Ibanez Destroyer DT-380

Ibanez Destroyer DT-380

Year: 1985

Made In: Japan

Specs: Basswood body, maple neck, rosewood fretboard

Electronics: 2 x V-5 Humbuckers

Controls: Volume, Tone & three-way switch

I have a lot of time for Japanese guitars, particularly those from the 80’s and 90’s. This one became available not too long ago at a very keen price and I was in a position to do something about it. You don’t see many of these around so I was delighted to be able to add it to the family. I’ve a bit more work to do on this one to get it where I like it, but it’s cleaning up nicely and sets up well. As Explorer types go, the Destroyer has to be among the most interesting, aesthetically. This is a heavy guitar, not just in looks, but in terms of weight too. Sonically, the V-5 pickups pack a serious punch too. This guitar is many things, but subtle isn’t one of them.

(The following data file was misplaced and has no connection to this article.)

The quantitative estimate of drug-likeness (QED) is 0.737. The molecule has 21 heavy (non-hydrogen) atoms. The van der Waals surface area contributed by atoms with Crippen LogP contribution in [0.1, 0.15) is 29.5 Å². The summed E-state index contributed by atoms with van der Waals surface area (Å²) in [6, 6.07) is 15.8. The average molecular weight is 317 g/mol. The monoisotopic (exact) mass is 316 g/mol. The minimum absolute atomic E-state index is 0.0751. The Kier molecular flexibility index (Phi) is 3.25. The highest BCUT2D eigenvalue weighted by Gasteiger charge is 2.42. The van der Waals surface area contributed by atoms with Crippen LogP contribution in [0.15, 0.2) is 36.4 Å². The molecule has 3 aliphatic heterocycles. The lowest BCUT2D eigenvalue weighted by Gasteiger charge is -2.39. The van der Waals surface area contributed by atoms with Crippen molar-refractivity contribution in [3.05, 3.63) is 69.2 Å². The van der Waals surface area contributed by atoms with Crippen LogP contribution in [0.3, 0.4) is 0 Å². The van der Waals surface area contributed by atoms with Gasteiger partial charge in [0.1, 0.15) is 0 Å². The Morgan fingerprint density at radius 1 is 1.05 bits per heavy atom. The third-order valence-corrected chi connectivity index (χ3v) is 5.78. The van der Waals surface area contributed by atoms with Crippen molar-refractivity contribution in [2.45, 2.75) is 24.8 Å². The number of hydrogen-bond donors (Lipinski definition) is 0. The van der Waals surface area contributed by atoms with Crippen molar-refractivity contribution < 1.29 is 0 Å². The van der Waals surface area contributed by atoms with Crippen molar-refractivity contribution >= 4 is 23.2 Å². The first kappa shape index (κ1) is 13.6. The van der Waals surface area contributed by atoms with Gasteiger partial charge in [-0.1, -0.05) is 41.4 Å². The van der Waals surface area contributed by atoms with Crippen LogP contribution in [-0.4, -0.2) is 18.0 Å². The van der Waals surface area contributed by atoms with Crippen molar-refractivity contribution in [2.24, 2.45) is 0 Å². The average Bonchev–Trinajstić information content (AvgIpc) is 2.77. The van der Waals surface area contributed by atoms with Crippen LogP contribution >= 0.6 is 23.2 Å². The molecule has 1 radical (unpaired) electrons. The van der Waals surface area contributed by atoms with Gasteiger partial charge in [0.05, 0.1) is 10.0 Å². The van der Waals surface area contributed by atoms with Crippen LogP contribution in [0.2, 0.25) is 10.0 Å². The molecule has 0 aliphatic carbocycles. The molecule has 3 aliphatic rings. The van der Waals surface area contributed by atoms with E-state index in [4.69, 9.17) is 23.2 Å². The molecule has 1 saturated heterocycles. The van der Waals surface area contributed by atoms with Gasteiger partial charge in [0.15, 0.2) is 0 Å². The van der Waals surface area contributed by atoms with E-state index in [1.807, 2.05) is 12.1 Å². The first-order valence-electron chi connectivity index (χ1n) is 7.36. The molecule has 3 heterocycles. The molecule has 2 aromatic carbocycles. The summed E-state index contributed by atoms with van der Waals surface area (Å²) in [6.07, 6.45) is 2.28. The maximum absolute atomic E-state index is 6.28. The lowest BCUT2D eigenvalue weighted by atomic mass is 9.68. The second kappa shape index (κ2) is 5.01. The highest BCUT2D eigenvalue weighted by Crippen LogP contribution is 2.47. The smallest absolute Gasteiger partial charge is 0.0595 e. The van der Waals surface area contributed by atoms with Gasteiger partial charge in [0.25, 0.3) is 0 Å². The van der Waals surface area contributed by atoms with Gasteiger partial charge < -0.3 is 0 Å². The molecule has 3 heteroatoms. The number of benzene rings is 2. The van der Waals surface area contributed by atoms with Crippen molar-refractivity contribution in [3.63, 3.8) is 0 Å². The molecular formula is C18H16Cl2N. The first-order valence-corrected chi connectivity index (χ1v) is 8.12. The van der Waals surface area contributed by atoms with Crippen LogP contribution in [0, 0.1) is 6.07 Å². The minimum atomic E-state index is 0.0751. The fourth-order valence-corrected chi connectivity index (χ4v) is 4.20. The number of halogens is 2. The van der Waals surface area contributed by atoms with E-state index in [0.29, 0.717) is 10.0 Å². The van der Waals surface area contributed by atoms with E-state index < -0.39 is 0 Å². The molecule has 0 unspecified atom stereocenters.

I like what Ibanez do, overall, but I don’t really get on with their skinny necks. This Destroyer, however, predates the era of the Wizard and features a fairly rounded, comfortable neck with a traditional feel. The frets are on the smaller size too, it doesn’t follow the modern template of skinny neck, huge frets. The Pro-Rock’r bridge is a little chunky and clumsy feeling. It sweeps upwards dramatically behind the strings, making right-hand muting awkward, to put it politely. Locking the strings in place with a screwed-in version of an acoustic bridge pin is, again, a little clumsier than it needs to be. The locking nut was missing some parts when I got it, so I have this one set up as a hardtail currently, with the bridge firmly held back, creating a little more right-hand space. They’ve definitely come a long way with the current Edge bridges.

It’s well built, though, sounds great and makes a statement. This guitar encourages you to indulge your darker side. It’s got personality and, despite not being without flaws, is an enjoyable one to play.

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